Securing YugabyteDB: Part 1 – Server-to-Server Encryption in Transit
Encryption in transit is a common requirement for client-to-server communication. It is particularly important for YugabyteDB, a 100% open source, distributed SQL database built to accelerate cloud native agility. YugabyteDB typically stores important user and customer data at an organization.
In this ongoing blog series, we take a look at the different aspects of encryption in transit for YugabyteDB. This first post will focus on encryption in transit for the database’s internal RPC communication protocol, sometimes called server-to-server encryption.
What is encryption in transit?
More specifically, encryption in transit is sometimes referred to as TLS encryption, after the most popular protocols used to perform encryption in transit. Similar to the widespread deployment of TLS on public websites (as HTTPS), encryption in transit is also becoming the default mode of deployment for cross-service communication inside internal private networks.
There are three different goals organizations may choose to achieve with encryption in transit.
- Make it cryptographically impossible to snoop or modify network communications.
- Enable the client to identify and verify the server.
- Enable the server to identify and verify the client.
The first goal is a common minimum requirement, while the latter depends on the specific use case. Another name for achieving Goal 2 and Goal 3 is mutual TLS (mTLS).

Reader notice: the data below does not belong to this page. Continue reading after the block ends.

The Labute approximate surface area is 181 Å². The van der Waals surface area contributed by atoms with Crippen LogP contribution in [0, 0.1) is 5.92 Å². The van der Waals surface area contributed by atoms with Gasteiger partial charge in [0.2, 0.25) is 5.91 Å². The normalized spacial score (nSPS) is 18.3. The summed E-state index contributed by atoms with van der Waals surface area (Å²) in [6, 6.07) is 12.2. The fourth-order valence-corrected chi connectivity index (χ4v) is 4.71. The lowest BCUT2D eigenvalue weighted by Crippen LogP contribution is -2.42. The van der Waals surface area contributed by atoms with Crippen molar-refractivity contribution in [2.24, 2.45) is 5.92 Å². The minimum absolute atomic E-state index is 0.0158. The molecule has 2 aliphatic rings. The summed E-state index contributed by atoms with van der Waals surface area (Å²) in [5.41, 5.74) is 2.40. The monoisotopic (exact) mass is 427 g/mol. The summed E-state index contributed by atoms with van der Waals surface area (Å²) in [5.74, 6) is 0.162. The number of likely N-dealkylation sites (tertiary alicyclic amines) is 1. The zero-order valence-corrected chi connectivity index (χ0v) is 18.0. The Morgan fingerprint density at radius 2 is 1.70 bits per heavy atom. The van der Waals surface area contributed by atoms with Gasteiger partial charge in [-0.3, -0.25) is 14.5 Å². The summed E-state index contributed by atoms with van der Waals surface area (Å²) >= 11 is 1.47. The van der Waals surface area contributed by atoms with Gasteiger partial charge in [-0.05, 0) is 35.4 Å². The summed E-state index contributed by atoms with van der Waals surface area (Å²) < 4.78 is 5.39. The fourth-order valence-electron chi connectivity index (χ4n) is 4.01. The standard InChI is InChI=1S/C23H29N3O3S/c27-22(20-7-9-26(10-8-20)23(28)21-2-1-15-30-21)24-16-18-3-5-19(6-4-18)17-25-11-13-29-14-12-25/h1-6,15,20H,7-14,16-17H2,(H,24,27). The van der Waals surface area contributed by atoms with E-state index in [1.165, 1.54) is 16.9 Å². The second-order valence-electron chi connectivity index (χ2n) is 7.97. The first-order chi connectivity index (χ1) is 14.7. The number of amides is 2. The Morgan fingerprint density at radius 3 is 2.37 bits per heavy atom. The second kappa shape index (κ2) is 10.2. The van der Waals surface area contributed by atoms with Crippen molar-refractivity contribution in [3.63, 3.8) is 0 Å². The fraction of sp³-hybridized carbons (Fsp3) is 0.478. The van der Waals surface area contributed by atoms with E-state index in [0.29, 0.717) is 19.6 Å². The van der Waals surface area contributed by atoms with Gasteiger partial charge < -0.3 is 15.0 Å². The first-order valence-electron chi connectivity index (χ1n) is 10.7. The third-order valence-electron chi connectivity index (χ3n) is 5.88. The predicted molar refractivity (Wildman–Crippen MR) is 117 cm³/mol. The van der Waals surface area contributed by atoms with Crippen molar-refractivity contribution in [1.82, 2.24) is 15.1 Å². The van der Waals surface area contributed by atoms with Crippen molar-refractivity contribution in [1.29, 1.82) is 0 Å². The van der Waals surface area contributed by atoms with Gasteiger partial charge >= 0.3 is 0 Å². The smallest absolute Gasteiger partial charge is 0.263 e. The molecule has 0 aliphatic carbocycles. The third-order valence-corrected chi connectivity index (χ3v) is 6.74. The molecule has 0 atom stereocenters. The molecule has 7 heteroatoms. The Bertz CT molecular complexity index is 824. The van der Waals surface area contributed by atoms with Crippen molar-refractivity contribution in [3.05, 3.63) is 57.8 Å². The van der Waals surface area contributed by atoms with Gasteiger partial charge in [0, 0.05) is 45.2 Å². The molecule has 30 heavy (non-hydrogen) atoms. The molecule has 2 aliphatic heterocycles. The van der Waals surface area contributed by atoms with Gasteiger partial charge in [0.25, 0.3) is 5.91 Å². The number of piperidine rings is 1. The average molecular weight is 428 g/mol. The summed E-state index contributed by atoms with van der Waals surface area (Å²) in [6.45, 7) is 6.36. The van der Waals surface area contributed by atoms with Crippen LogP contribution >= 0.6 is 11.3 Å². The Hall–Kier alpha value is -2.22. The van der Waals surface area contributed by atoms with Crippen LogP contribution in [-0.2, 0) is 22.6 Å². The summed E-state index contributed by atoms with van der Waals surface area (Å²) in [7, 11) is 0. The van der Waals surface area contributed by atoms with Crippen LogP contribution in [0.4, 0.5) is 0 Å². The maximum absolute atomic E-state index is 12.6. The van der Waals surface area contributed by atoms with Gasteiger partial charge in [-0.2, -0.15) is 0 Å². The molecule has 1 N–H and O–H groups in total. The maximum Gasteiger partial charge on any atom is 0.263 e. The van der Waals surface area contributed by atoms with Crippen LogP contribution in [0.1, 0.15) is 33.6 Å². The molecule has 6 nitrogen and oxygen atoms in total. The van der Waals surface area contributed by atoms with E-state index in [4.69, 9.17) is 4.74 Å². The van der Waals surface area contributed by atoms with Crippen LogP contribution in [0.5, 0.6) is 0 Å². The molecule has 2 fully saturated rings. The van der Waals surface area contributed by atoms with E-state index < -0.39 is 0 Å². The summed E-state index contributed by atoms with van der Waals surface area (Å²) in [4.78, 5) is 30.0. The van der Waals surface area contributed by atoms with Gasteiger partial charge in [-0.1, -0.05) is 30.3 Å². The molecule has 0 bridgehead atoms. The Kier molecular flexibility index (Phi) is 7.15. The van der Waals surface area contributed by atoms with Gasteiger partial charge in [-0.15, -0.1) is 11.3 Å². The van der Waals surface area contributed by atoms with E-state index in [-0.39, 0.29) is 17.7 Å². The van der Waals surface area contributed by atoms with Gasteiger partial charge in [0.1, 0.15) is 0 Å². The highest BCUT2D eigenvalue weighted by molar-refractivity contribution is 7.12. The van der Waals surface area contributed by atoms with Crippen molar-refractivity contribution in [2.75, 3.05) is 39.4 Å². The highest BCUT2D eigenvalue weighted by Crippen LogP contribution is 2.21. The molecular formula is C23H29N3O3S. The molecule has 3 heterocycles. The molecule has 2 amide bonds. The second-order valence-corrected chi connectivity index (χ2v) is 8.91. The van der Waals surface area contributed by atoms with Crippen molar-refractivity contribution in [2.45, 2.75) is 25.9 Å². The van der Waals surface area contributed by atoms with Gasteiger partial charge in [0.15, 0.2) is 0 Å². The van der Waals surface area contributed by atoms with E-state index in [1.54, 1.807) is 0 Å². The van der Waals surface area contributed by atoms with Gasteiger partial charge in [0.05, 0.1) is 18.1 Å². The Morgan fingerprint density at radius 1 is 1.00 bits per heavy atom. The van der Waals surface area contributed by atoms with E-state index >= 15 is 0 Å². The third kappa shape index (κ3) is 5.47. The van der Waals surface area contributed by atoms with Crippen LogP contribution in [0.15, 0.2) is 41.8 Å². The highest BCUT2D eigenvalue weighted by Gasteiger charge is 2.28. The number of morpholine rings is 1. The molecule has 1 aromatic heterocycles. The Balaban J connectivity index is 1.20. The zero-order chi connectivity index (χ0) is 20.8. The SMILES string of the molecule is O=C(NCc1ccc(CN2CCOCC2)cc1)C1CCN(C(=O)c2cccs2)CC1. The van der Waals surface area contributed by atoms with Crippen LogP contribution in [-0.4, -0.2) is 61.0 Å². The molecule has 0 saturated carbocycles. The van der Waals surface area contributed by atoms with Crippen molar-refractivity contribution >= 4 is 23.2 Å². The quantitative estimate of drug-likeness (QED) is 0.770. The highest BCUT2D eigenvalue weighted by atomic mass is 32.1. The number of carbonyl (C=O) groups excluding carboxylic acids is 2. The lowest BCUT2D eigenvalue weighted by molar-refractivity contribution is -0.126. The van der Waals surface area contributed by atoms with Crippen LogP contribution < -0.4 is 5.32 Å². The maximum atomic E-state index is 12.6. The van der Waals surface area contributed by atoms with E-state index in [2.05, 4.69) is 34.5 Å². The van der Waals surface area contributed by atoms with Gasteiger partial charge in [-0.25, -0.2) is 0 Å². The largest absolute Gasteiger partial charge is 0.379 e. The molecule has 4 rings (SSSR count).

However, in YugabyteDB, encryption in transit enables three kinds of client-to-server communication, as illustrated in the below diagram.
- Internal RPC communication between YugabyteDB hosts, sometimes referred to as server-to-server encryption in YugabyteDB docs. This involves ports 7100 and 9100 of the master and tserver hosts.
- YCQL database clients. This involves port 9042 on the tserver hosts.
- YSQL database clients. This involves port 5433 on the tserver hosts, where a postgres process translates SQL queries to internal tserver RPCs.
A brief overview of the TLS protocol
During a TLS handshake, the client and server establish shared session keys for symmetric encryption of future data sent over the connection. The key steps relevant to this post are as follows.
- A Certificate Authority (CA) that both parties trust signs a server’s public certificate. The client can choose to verify different aspects of this certificate to establish that it is talking to the right server.
- The client may also present its public (CA-signed) certificate. The server may then use this certificate to verify the client. In some cases, the client certificate authenticates the client without the need for a separate authentication scheme like username / password.